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Phase Change Thermal Buffers for Environmental Control Unit Efficiency Improvement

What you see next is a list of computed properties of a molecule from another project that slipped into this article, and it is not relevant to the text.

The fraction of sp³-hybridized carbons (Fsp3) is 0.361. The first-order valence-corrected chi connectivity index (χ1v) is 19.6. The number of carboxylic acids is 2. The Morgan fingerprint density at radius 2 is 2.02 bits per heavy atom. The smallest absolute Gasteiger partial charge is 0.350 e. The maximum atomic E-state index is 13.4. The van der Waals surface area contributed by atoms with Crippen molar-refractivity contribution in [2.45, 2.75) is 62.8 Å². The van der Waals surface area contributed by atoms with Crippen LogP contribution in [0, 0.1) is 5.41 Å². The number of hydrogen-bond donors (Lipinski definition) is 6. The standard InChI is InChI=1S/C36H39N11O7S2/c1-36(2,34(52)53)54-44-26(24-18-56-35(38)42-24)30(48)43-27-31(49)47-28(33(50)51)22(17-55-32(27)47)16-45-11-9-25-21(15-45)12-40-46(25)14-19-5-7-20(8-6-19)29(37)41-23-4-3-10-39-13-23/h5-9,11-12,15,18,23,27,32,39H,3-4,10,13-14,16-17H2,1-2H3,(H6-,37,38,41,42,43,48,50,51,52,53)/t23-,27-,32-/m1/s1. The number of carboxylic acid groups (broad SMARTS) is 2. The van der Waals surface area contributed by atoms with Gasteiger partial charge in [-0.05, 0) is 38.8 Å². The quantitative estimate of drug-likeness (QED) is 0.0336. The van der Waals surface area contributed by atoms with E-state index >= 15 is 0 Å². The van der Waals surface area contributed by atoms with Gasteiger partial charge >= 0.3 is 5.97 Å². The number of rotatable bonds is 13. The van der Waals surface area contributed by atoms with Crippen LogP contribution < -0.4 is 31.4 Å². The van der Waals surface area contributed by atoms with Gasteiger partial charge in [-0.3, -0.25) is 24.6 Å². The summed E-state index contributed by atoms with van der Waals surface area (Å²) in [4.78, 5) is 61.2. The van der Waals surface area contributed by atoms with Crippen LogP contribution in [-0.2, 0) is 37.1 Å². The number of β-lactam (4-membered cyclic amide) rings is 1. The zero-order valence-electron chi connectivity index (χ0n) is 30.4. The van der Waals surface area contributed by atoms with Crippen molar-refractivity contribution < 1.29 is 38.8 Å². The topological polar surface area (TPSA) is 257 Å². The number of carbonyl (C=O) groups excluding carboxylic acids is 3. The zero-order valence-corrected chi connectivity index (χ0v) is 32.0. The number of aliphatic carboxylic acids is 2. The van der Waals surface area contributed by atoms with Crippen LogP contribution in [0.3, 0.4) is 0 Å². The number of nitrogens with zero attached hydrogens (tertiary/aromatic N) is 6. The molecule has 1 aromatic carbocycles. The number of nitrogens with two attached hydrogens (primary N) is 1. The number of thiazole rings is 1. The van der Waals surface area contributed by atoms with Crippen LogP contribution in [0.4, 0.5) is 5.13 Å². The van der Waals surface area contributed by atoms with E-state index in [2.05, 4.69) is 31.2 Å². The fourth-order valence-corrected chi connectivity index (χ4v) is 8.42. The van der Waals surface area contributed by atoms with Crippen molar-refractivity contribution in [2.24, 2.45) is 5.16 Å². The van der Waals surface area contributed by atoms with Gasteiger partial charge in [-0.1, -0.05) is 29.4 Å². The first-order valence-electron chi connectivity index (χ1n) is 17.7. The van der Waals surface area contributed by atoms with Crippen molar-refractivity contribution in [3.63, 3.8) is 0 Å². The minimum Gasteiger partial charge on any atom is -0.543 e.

OBJECTIVE: Develop and demonstrate a phase change material based thermal buffer to enable"rightsizing"of environmental control units (ECUs) and improve overall efficiency through reduced peak loads, more stabilized ECU operation, and off-peak thermal energy storage. DESCRIPTION: Military Environmental Control Units (ECUs) represent one of the dominant energy users in forward operating environments, and significant effort is being made to improving overall ECU efficiency [1]. Reducing overall Size, Weight and Power (SWaP) of military ECU"s is complicated by the transient, yet predictable, nature of the thermal demand profile over the course of a typical daily usage cycle, where cooling capacity must currently be set to match the daily peak load. This need for cooling unit exess-capacity creates trickle-down effects of increasing installed power generation requirements and logistic transport burdens. ECU capacity"right-sizing"can help meet Operational Energy Strategy requirements for improved net energy efficiency, but will demand significant changes to ECU design. Thermal Energy Storage (TES) has been shown to be effective in load-leveling the daily cooling profile for fixed facilities, providing reductions in net energy consumption in some cases due to"free cooling"[2], as well as reduced compressor cycling, more steady cooling, and reduced peak power requirements [3,4]. However, because of the compositional variability in cooled facilities in forward operating environments, implementing TES would require directly integrating the technology within mobile ECUs, a task which has received only cursory attention in the literature and would require optimization of overall size and weight in addition to reducing energy usage. Solid-liquid Phase Change Materials (PCMs) present one high-density TES option for cooling systems and environmental control [5,6], yet challenges remain in material selection, heat exchanger topology and integration strategy to maximize operational benefit. This SBIR program seeks to develop a PCM-based solution to enhance the performance of an existing ECU in the 9-18k BTUH range, addressing concerns of system energy density, material compatibility, and failure modes due to repeated thermal cycling. Offeror is expected to propose a phase change TES component that can be integrated into an existing ECU for the purpose of off-peak load leveling or demand reduction, with a target energy usage reduction of 5-10% over an average daily cycle, assuming no more than an 25F diurnal temperature variation. Unit should still be able to provide rated cooling capacity under worse case conditions in a deployed environment (design condition 125F ambient, 90F indoor dry bulb, 75F indoor wet bulb) for a period of at least 2 hours during daily peak demand period. Specification of PCM type, integration point (on refrigerant or air-side flow paths), storage temperature, and storage heat exchanger design are left up to the offeror, however those decisions and the associated impact on overall system size, weight and performance should be justified through thermodynamic analysis and system/component modeling. PHASE I: Offeror will demonstrate through simulation or experimentation the feasibility of combining thermal energy storage with an existing compact environmental control unit to achieve a 5-10% net energy usage reduction. If not demonstrated experimentally, performance simulation should convincingly account for non-ideal heat transfer, material and and thermodynamic conditions. Overall increase to ECU size and weight tradeoff with cooling capacity gain should be captured. During this phase commercialization aspects must be considered and potential plans for commercialization elucidated. PHASE II: Demonstrate a fully functioning prototype system using the concept developed in Phase I. Performance should also be measured under varying ambient conditions to ascertain performance sensitivities, and offeror should evaluate design scalability to larger capacity ECUs. Validate analytical and numerical models developed in Phase I. PHASE III: Design and develop phase change TES units for ECUs using the knowledge gained during Phases I and II, targeting integration into PM MEP Improved ECU (IECU) systems. This series of ECUs must meet military unique requirements, e.g. shock, vibration, and environmental variability.
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